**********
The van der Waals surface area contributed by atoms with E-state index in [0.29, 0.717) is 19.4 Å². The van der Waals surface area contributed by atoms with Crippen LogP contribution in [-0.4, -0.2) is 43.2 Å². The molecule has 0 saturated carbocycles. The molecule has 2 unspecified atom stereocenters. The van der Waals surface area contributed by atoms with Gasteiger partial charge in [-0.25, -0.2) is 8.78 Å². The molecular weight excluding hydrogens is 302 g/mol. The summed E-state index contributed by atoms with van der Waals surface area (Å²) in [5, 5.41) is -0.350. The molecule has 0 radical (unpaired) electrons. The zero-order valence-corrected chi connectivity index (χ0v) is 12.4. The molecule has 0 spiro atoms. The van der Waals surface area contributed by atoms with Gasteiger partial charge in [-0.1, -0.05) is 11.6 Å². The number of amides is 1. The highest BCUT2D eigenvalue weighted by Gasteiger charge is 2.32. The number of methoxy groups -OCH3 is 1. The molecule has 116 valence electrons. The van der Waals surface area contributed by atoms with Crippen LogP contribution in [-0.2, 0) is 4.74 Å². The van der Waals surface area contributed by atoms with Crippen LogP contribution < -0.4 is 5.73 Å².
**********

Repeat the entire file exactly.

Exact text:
The van der Waals surface area contributed by atoms with E-state index in [0.29, 0.717) is 19.4 Å². The van der Waals surface area contributed by atoms with Crippen LogP contribution in [-0.4, -0.2) is 43.2 Å². The molecule has 0 saturated carbocycles. The molecule has 2 unspecified atom stereocenters. The van der Waals surface area contributed by atoms with Gasteiger partial charge in [-0.25, -0.2) is 8.78 Å². The molecular weight excluding hydrogens is 302 g/mol. The summed E-state index contributed by atoms with van der Waals surface area (Å²) in [5, 5.41) is -0.350. The molecule has 0 radical (unpaired) electrons. The zero-order valence-corrected chi connectivity index (χ0v) is 12.4. The molecule has 0 spiro atoms. The van der Waals surface area contributed by atoms with Gasteiger partial charge in [-0.1, -0.05) is 11.6 Å². The number of amides is 1. The highest BCUT2D eigenvalue weighted by Gasteiger charge is 2.32. The number of methoxy groups -OCH3 is 1. The molecule has 116 valence electrons. The van der Waals surface area contributed by atoms with Crippen LogP contribution in [-0.2, 0) is 4.74 Å². The van der Waals surface area contributed by atoms with Crippen LogP contribution < -0.4 is 5.73 Å².